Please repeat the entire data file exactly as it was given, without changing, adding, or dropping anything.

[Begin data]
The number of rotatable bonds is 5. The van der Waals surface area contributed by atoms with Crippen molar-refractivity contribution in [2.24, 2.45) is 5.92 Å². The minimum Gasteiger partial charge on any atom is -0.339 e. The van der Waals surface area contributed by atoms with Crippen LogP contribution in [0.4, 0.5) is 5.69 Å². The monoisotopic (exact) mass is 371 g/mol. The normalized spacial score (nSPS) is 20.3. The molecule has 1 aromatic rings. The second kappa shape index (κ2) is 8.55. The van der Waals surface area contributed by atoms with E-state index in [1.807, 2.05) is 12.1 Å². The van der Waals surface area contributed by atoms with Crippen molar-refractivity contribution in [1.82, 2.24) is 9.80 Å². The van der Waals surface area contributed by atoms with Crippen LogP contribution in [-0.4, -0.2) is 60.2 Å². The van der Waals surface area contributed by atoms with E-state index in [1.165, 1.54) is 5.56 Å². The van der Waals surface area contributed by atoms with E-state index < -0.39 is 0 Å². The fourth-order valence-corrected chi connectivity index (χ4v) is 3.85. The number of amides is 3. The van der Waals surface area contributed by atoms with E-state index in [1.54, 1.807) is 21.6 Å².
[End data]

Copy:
The number of rotatable bonds is 5. The van der Waals surface area contributed by atoms with Crippen molar-refractivity contribution in [2.24, 2.45) is 5.92 Å². The minimum Gasteiger partial charge on any atom is -0.339 e. The van der Waals surface area contributed by atoms with Crippen LogP contribution in [0.4, 0.5) is 5.69 Å². The monoisotopic (exact) mass is 371 g/mol. The normalized spacial score (nSPS) is 20.3. The molecule has 1 aromatic rings. The second kappa shape index (κ2) is 8.55. The van der Waals surface area contributed by atoms with E-state index in [1.807, 2.05) is 12.1 Å². The van der Waals surface area contributed by atoms with Crippen molar-refractivity contribution in [1.82, 2.24) is 9.80 Å². The van der Waals surface area contributed by atoms with Crippen LogP contribution in [-0.4, -0.2) is 60.2 Å². The van der Waals surface area contributed by atoms with E-state index in [1.165, 1.54) is 5.56 Å². The van der Waals surface area contributed by atoms with E-state index < -0.39 is 0 Å². The fourth-order valence-corrected chi connectivity index (χ4v) is 3.85. The number of amides is 3. The van der Waals surface area contributed by atoms with E-state index in [1.54, 1.807) is 21.6 Å².